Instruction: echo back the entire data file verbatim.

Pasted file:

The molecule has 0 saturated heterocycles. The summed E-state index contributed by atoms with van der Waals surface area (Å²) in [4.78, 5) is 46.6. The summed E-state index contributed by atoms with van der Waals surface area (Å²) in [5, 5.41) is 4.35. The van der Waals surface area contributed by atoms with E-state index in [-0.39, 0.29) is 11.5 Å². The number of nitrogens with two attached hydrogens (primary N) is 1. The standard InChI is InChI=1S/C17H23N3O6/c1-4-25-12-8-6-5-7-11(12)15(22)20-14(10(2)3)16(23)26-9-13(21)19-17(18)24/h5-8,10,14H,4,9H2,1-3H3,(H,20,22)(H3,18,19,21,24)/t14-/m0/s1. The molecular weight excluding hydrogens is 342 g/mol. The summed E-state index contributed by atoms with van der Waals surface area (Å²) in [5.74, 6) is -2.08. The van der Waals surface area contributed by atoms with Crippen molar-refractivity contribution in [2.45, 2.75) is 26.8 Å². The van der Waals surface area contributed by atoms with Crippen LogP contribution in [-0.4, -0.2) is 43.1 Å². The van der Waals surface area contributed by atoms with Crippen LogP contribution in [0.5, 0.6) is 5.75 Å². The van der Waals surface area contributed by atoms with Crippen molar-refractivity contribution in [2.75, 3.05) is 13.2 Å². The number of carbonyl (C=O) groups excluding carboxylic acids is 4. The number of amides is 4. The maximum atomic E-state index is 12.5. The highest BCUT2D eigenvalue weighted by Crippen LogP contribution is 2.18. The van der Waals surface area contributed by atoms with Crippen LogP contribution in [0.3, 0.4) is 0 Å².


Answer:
The molecule has 0 saturated heterocycles. The summed E-state index contributed by atoms with van der Waals surface area (Å²) in [4.78, 5) is 46.6. The summed E-state index contributed by atoms with van der Waals surface area (Å²) in [5, 5.41) is 4.35. The van der Waals surface area contributed by atoms with E-state index in [-0.39, 0.29) is 11.5 Å². The number of nitrogens with two attached hydrogens (primary N) is 1. The standard InChI is InChI=1S/C17H23N3O6/c1-4-25-12-8-6-5-7-11(12)15(22)20-14(10(2)3)16(23)26-9-13(21)19-17(18)24/h5-8,10,14H,4,9H2,1-3H3,(H,20,22)(H3,18,19,21,24)/t14-/m0/s1. The molecular weight excluding hydrogens is 342 g/mol. The summed E-state index contributed by atoms with van der Waals surface area (Å²) in [5.74, 6) is -2.08. The van der Waals surface area contributed by atoms with Crippen molar-refractivity contribution in [2.45, 2.75) is 26.8 Å². The van der Waals surface area contributed by atoms with Crippen LogP contribution in [-0.4, -0.2) is 43.1 Å². The van der Waals surface area contributed by atoms with Crippen LogP contribution in [0.5, 0.6) is 5.75 Å². The van der Waals surface area contributed by atoms with Crippen molar-refractivity contribution in [2.75, 3.05) is 13.2 Å². The number of carbonyl (C=O) groups excluding carboxylic acids is 4. The number of amides is 4. The maximum atomic E-state index is 12.5. The highest BCUT2D eigenvalue weighted by Crippen LogP contribution is 2.18. The van der Waals surface area contributed by atoms with Crippen LogP contribution in [0.3, 0.4) is 0 Å².